The Welshman Asser, contemporary and friend of Alfred, and one of his bishops, is held to be the author of the Latin Life of Alfred. First attributed to him, then challenged, it is now generally accepted as his work, and not a forgery. It was written in the year 893, when Alfred was in his 45th year (born 849, in Wantage) and is divided into 106 chapters, beginning with a dedication to Alfred:
Domino meo venerabili piissimoque omnium Brittanniae insulae Christianorum rectori, Aelfred, Anglorum Saxonum regi, Asser, omnium servorum Dei ultimus, millemodam ad vota desideriorum utriusque vitae prosperitatem.
These are the two chapters which refer to his wanderings in Somerset after the rout at Chippenham in 878:
53. Eodem tempore Aelfred saepe supra memoratus rex, cum paucis suis nobilibus et etiam cum quibusdam militibus et fasellis(1), per sylvestria et gronnosa Summurtunensis pagae loca in magna tribulatione inquietam vitam ducebat. Nihil enim habebat quo uteretur, nisi quod a paganis et etiam a Christianis, qui se paganorum subdiderant dominio, frequentibus irruptionibus aut clam aut etiam palam subtraheret.
“At that time the frequently aforementioned King Alfred, with a few of his nobles, and with certain soldiers and servants [not on his own, then] was leading a restless life among the wooded lands and swamps of Somerset in great tribulation, for he was without resources other than what he could purloin by frequent incursions, openly or stealthily, from the heathens or from the Christians who had subjected themselves to the heathen power.”
(1) The word here fasellus is, in the Annals of St Neot, a 12th-c. work which has copied the passage from Asser, written as uasallis. Although ‘vassal’ seems anachronistic as a translation, the root is Celtic gwas, meaning a servant. Intriguingly, phaselus is a classical Latin word which can mean a light boat which would be appropriate if referring to making their way through the swamps. However, the following paragraph makes it clear that these are his men.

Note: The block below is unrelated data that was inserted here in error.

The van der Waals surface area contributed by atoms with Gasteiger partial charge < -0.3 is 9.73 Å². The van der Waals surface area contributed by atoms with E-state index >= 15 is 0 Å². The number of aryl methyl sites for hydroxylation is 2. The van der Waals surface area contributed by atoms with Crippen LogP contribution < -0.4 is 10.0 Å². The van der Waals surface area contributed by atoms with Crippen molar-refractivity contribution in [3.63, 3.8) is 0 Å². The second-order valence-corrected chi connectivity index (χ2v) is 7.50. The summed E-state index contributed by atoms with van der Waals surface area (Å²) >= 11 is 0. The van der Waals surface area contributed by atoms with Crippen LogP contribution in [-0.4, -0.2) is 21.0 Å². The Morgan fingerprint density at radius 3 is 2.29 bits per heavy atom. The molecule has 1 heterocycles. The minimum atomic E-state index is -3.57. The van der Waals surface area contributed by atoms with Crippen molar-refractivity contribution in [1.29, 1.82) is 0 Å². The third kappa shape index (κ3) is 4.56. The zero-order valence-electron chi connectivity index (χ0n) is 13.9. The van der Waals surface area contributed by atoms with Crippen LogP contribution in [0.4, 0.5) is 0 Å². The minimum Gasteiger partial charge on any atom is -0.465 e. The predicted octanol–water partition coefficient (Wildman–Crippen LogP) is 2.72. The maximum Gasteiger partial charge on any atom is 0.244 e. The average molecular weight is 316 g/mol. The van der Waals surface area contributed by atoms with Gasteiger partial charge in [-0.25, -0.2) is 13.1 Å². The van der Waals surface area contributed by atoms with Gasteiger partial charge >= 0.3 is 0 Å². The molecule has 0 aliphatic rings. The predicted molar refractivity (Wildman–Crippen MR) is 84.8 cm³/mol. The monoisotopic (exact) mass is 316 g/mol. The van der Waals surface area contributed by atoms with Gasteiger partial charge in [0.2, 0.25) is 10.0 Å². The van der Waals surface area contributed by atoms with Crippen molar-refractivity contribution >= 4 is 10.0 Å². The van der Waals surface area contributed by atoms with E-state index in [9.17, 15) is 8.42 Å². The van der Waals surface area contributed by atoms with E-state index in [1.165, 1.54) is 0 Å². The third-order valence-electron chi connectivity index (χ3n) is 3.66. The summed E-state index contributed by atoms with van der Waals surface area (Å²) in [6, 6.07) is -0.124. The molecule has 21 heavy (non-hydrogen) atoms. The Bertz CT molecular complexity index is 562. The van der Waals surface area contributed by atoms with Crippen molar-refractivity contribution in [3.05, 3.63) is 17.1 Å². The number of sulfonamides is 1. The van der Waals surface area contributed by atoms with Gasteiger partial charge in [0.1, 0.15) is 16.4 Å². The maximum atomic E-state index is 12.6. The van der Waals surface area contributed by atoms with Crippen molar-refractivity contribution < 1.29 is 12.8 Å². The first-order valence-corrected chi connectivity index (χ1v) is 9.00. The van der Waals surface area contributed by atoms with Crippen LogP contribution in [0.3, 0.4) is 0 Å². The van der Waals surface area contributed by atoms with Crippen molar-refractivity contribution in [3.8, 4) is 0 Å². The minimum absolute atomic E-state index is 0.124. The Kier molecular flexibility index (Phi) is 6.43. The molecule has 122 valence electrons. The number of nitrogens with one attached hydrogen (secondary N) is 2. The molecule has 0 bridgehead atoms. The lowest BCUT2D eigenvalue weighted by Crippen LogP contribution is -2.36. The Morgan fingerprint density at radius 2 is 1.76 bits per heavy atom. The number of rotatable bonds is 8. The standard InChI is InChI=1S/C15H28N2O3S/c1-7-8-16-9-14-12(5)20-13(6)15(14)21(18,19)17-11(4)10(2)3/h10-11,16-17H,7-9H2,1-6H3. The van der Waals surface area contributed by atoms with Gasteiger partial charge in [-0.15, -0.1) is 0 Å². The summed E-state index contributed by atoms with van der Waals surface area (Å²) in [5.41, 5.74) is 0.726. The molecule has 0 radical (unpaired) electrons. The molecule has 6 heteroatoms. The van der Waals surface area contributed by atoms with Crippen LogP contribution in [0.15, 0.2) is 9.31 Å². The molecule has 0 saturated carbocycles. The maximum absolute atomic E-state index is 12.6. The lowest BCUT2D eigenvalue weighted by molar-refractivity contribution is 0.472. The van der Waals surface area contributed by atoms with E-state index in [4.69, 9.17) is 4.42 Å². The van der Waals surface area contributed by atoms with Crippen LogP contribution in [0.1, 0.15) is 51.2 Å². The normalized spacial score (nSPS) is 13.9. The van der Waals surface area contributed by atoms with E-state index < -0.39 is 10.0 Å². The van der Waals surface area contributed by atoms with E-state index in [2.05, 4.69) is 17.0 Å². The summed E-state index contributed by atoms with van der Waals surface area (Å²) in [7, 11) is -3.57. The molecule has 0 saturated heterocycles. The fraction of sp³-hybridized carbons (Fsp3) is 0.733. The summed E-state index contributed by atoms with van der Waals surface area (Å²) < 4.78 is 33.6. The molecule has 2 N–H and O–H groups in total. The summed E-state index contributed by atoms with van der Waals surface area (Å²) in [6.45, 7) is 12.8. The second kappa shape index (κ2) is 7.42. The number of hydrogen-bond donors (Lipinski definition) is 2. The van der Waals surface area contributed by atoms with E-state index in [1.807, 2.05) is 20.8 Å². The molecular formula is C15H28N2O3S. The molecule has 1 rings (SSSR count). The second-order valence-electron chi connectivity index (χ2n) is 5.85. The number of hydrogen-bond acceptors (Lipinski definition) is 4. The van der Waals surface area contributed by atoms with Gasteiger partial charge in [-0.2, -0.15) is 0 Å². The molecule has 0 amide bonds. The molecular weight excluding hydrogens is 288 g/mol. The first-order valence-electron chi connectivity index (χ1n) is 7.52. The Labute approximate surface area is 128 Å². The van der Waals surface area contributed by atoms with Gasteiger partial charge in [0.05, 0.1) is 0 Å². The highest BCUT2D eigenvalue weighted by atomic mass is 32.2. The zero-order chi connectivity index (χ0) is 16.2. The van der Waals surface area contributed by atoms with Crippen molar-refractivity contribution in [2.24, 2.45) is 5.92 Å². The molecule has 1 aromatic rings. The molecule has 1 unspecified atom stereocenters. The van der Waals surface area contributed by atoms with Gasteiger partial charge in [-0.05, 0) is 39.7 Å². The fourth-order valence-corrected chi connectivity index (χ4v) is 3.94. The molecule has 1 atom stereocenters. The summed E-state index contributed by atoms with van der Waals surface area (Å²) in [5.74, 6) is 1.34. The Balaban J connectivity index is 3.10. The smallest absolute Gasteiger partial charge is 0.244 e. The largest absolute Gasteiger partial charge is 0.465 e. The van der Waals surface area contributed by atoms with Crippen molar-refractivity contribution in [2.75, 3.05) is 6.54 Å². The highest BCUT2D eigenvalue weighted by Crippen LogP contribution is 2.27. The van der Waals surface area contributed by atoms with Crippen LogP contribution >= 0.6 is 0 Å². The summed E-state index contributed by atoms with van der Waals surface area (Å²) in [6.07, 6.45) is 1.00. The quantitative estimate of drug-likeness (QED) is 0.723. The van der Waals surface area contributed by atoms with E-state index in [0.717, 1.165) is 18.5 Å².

55. Eodem anno post Pascha Aelfred rex cum paucis fecit arcem in loco qui dicitur Aethelingaeg, et de ipsa arce semper cum fassellis Summurtunensis contra paganos infatigabiliter rebellavit. Iterumque in septima hebdomada post Pascha ad Petram Aegbryhta, quae est in orientali parte saltus qui dicitur Seluudu, Latine autem ‘sylva magna,’ Britannice ‘Coit Maur,’ equitavit; ibique obviaverunt illi omnes accolae Summurtunensis pagae et Wiltunensis, omnes accolae Hamtunensis pagae, qui non ultra mare pro metu paganorum navigaverant; visoque rege, sicut dignum erat, quasi redivivum post tantas tribulationes recipientes, immenso repleti sunt gaudio, et ibi castra metati sunt una nocte. Diluculo sequenti illucescente, rex inde castra commovens, venit ad locum qui dicitur Aecglea et ibi una nocte castra metatus est.
“In the same year , after Easter, King Alfred with a few men built a stronghold in a place that is called Aethelingaeg and from there, with his Somerset men, he ever fought back tirelessly against the heathen. And, in the seventh week after Easter, he rode out anew to Egbert’s Stone(1), which is in the eastern part of the wooded area called Selwood (2) (in Latin ‘sylva magna’ and in British ‘Coit Maur’). Here he was met by all the nearby people of Somerset and of Wiltshire, and those of Hampshire who had not sailed over the sea in fear of the heathens. And seeing the king as if restored to life after so many tribulations, they were (as was only proper) filled with immense joy, and there they set up camp for one night. As dawn broke the following day, the king struck camp, and came to the place called Aecglea (3), and there he made camp for one night.”
(1) Egbert’s Stone: unknown location. King Alfred’s Tower, an 18th-c. folly in the gardens of Stourhead, was built on a site supposed, authority unknown, to be near the place where Alfred had ‘set up his standard’ by Egbert’s Stone. Early translators suggested it was Brixton (Deverill), which is quite close to Stourhead; but this is now discounted: local legend has it that Alfred burned the cakes here too, which shows no shortage of imagination. Or wishful thinking.
(2) Probably Penselwood, north east of Wincanton. Selwood, now part of Frome, is an unlikely location if Egbert’s Stone was near Stourhead. Selwood seems to mean ‘Sallow Wood’. It’s not clear how either could mean ‘Great Wood’, but perhaps it stretched from Frome to Wincanton? Were they all willow trees?
(3) Unknown location. Alfred is on his way from Athelney to Edington/Ethandun, and as he had passed Selwood, Aecglea (or Iglea in the Anglo-Saxon Chronicle) must be between it and Edington. Now thought to be Iley Oak, near Warminster.